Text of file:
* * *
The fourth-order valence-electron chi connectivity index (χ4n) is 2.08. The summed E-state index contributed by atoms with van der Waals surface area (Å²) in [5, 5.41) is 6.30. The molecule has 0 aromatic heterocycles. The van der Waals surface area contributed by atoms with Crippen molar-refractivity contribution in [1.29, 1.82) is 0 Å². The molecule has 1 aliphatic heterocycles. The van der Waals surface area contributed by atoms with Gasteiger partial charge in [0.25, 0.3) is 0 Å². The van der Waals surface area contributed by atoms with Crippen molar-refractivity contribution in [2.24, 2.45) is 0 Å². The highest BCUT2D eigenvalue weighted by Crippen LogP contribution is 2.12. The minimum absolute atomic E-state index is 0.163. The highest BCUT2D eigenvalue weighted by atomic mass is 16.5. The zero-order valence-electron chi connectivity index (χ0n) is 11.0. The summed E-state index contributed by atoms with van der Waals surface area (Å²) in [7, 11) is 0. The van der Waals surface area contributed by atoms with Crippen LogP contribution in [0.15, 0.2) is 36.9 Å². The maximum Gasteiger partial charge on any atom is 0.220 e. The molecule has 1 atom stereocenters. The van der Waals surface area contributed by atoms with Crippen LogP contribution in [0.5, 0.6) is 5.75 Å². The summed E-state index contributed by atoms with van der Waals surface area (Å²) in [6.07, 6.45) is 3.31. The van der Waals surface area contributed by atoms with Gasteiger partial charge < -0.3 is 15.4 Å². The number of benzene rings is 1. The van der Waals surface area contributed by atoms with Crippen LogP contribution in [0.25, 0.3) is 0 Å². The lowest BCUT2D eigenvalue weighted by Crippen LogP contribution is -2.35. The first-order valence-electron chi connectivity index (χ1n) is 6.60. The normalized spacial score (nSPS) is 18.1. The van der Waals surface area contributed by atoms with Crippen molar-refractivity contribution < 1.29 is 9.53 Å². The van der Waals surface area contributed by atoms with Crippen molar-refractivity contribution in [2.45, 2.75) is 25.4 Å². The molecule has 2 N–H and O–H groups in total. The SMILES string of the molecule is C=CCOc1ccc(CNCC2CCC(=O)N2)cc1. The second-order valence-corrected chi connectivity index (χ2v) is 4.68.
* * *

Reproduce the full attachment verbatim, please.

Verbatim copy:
The fourth-order valence-electron chi connectivity index (χ4n) is 2.08. The summed E-state index contributed by atoms with van der Waals surface area (Å²) in [5, 5.41) is 6.30. The molecule has 0 aromatic heterocycles. The van der Waals surface area contributed by atoms with Crippen molar-refractivity contribution in [1.29, 1.82) is 0 Å². The molecule has 1 aliphatic heterocycles. The van der Waals surface area contributed by atoms with Gasteiger partial charge in [0.25, 0.3) is 0 Å². The van der Waals surface area contributed by atoms with Crippen molar-refractivity contribution in [2.24, 2.45) is 0 Å². The highest BCUT2D eigenvalue weighted by Crippen LogP contribution is 2.12. The minimum absolute atomic E-state index is 0.163. The highest BCUT2D eigenvalue weighted by atomic mass is 16.5. The zero-order valence-electron chi connectivity index (χ0n) is 11.0. The summed E-state index contributed by atoms with van der Waals surface area (Å²) in [7, 11) is 0. The van der Waals surface area contributed by atoms with Crippen LogP contribution in [0.15, 0.2) is 36.9 Å². The maximum Gasteiger partial charge on any atom is 0.220 e. The molecule has 1 atom stereocenters. The van der Waals surface area contributed by atoms with Crippen LogP contribution in [0.5, 0.6) is 5.75 Å². The summed E-state index contributed by atoms with van der Waals surface area (Å²) in [6.07, 6.45) is 3.31. The van der Waals surface area contributed by atoms with Gasteiger partial charge < -0.3 is 15.4 Å². The number of benzene rings is 1. The van der Waals surface area contributed by atoms with Crippen LogP contribution in [0.25, 0.3) is 0 Å². The lowest BCUT2D eigenvalue weighted by Crippen LogP contribution is -2.35. The first-order valence-electron chi connectivity index (χ1n) is 6.60. The normalized spacial score (nSPS) is 18.1. The van der Waals surface area contributed by atoms with Crippen molar-refractivity contribution < 1.29 is 9.53 Å². The van der Waals surface area contributed by atoms with Crippen molar-refractivity contribution in [2.45, 2.75) is 25.4 Å². The molecule has 2 N–H and O–H groups in total. The SMILES string of the molecule is C=CCOc1ccc(CNCC2CCC(=O)N2)cc1. The second-order valence-corrected chi connectivity index (χ2v) is 4.68.